Monday, June 03, 2019

Anonymous Asks (43)

“Does God know what we will do?”

More than a few Christians have a strong aversion to neo-Calvinist determinism. They don’t agree with the teaching that God micromanages the universe, controlling and pre-arranging everything that happens within it, including the choices made by all created beings.

I don’t blame them. I don’t like that idea much either, and I don’t think it’s an accurate representation of what the Bible teaches about either God’s sovereignty or human choice. Giving us a Bible full of commands seems an unlikely thing for God to have done if our responses to him are all predetermined.

One Error or Another

Unfortunately, in rejecting one error, some Christians swing so far in the other direction that they actually argue that God has only limited knowledge of the future, including the future actions of men and women. Their position is often called Open Theism. The theory solves some theological difficulties but creates new difficulties to replace them, one of which is that in the Bible God frequently demonstrates he does indeed know what men are going to do in great detail a long way into the future.

Open Theism is also an unnecessary overreaction to determinism. It should be obvious that it is possible to know what someone will do while having no role whatsoever in making them do it. Determinism and foreknowledge are, properly speaking, two separate issues.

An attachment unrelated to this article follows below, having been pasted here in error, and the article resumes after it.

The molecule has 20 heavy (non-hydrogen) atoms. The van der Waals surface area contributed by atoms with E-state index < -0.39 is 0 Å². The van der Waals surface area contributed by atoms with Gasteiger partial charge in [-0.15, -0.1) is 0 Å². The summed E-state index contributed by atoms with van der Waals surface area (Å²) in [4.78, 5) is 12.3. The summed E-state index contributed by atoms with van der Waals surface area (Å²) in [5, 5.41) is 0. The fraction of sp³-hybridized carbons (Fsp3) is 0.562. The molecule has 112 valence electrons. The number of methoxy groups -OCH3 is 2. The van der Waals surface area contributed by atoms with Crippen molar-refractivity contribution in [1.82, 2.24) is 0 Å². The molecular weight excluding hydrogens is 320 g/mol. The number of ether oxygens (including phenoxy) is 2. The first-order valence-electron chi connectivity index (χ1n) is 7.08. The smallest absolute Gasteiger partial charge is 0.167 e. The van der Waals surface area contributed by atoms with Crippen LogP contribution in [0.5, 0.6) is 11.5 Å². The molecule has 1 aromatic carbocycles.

I believe there’s a biblical balance to be observed in which God remains both sovereign and fully knowledgeable, and man remains responsible for the path he chooses.

Now, I’m just guessing what prompted your question. It may be that you have no particular interest in either neo-Calvinist determinism or Open Theism. Regardless, it is instructive to look at the things God plainly knew men would do before they did them.

Though They Were Not Yet Born …

Some quick examples out of many:
  • Before Jacob or Esau were born and before either could have done anything to reveal his character, God told their mother which son would be more successful in the long run, and which son less. He was correct.
  • In an Egyptian prison, Joseph met Pharoah’s chief baker and cupbearer, who had both displeased him. God revealed to Joseph what Pharaoh would do to each man, and when.
  • Three generations before Jacob took his family to Egypt, God knew they would go there, become enslaved, and that their sojourn would last 400 years. Back in those days, you might be able to guess that a small nation would probably at some point be forced to serve a more powerful one. What couldn’t be estimated in advance is the number of years Israel would be in Egypt, because that depended on a number of factors outside any one person’s control.
  • When God called Moses and sent him on a mission to tell the king of Egypt to let his people go, he made some very specific predictions about what would happen. He said the people of Israel would believe Moses. They did. He said Pharaoh would not listen. Pharaoh didn’t. God predicted the Egyptian people would give gold, silver and clothing to the Hebrews, which seems highly unlikely given that the Hebrews were their slaves. Yet the Egyptians complied.